Looking at our increasingly fractured, fragmented and wounded world, a world where we vilify one another and our environment, I can’t help but think that the problem lies in our increasingly being out of touch with our world and with ourselves. Our more and more urbanized and technologically embedded species has lost contact with the rest of creation that gave it birth and still gives it life, unheeded though it is. Similarly, many of us no longer speak to “those people,” while many report they do not experience God in their lives. Can these phenomena be related?
Who We Think God Is
The Christian concept of God may shed some light on this question. Christians believe that God consists of three “persons” actively and wholeheartedly relating to one another. They hold nothing back, giving all they have to one another, listening carefully and responding with all their being. No defensiveness, no walls, no fear…totally at home in one another – so much so that they are one. God is a totally supportive community.
Christians further believe that the Holy Spirit, the third person of this trinity, infuses all of creation with its presence, holding it together through the relationships that the rocks, plants, animals, and water have among themselves. The presence of God surges through all of creation. As Elizabeth Barrett Browning says in “Aurora Leigh, “
“Earth’s crammed with heaven, And every common bush afire with God, But only he who sees takes off his shoes”
Letting Go of Personal Idols
How do we perceive this presence? We can’t make it happen. But we can seek to grow more open to God’s fire by becoming more open to others, both human and nonhuman. We can be open to the idea that God speaks to us through nature and spending time quietly in nature. Becoming open involves learning to listen respectfully and to see the good in others, whether human or nonhuman. It means letting go of the need to be right and the belief that only we know the truth. If we are not careful, our beliefs themselves can become idols when they lead us to close our minds to new experiences and to other perspectives. In other words, we’re more likely to perceive the fire in all things when we learn to give ourselves to others, both human and nonhuman, without reservation or defensiveness, confronting our fear and giving anyway. This posture of humility opens us to God in all things. It unifies and heals fragmented societies. It reconnects us to the rest of creation.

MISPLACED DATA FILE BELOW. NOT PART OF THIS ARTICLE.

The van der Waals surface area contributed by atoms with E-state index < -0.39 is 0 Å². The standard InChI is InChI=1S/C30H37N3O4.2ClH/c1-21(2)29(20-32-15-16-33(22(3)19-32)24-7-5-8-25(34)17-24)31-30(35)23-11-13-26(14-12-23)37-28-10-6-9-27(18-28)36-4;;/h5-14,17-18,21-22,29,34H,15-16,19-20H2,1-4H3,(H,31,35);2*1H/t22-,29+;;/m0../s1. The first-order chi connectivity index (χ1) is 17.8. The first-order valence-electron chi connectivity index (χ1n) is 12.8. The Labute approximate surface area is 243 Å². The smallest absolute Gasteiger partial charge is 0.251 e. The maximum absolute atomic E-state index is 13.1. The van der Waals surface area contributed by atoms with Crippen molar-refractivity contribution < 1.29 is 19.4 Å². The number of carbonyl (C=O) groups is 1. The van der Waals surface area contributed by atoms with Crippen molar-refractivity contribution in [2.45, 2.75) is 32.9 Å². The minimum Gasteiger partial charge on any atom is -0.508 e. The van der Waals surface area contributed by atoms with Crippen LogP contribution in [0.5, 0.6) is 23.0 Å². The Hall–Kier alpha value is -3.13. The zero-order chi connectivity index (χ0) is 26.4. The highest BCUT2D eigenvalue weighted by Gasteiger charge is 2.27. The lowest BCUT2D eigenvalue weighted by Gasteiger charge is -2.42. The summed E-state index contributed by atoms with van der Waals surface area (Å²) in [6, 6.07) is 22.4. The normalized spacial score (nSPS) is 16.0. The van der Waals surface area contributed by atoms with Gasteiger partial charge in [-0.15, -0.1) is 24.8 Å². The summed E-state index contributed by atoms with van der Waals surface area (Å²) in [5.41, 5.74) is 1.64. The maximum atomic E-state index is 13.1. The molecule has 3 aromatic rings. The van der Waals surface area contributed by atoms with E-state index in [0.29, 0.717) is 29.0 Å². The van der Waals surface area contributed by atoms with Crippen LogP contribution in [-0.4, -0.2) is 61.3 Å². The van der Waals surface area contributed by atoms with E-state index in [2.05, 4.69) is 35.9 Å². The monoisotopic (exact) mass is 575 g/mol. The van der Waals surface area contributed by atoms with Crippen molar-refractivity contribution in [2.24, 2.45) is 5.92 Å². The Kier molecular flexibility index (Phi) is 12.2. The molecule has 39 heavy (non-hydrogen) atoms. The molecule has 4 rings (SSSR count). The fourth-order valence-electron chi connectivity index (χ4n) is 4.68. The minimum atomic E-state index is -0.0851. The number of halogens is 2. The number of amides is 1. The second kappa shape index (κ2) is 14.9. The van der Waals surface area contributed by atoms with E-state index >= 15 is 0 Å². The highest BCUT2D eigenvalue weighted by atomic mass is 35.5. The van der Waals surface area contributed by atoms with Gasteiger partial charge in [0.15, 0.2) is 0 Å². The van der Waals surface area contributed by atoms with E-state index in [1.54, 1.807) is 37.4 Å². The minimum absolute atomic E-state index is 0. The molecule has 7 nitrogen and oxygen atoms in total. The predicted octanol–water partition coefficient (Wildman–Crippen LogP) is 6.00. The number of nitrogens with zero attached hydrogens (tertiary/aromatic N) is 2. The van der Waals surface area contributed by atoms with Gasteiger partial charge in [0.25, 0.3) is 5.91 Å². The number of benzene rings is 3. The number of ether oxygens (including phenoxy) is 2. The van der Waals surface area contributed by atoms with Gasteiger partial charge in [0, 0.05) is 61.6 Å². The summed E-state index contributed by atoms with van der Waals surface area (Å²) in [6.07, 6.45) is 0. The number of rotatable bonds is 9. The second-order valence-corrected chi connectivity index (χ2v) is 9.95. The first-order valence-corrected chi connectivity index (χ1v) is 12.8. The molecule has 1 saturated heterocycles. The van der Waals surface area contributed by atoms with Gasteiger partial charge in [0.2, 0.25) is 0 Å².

Yet, while humility requires us to drop our tenacious clinging to those cherished dogmas that we believe constitute the entirety of truth, we still need to hold firmly onto them “with two fingers,” as Br. David Steindl-Rast says. While our understanding of truth guides us and helps us make sense of the world we encounter, we desperately need to think, to re-examine, and to reflect on what we see and hear in order to grow. Otherwise we dry up like a vine cut off at the roots. When we stop seeking truth, we stop seeking God.
To approach truth we need to explore and discuss with others who can challenge us and help us see things in new ways. When we are open to surprise and to new horizons, we open ourselves to the Holy Spirit’s working in our individual and communal lives. This common dedication to seeking truth wherever it leads breeds community and understanding. It also helps us “see and hear” so that we, too, might take off our shoes before everyday, ordinary bushes.
I’d like to invite you to consider experiencing a bit of what I describe above by joining us in our noncredit certificate program, Contemplation and Care for Creation. In that program we work on getting in touch with God, people of varying perspectives, and nonhuman creation through the contemplation of nature and through exploring together how we might understand these contemplative experiences in the context of the Christian faith. We welcome all who humbly seek to plumb the mystery of God in the world and to share their exploring with others.
If we join together to seek truth and to mirror God’s total self-giving, we open the possibility that we might help heal the disconnects and fractiousness in our world. Whether or not you join us in late May for our program, let us all join together in the project of reconnecting to the world. Blessed are the peacemakers….
Center for Religion and Environment, The University of the South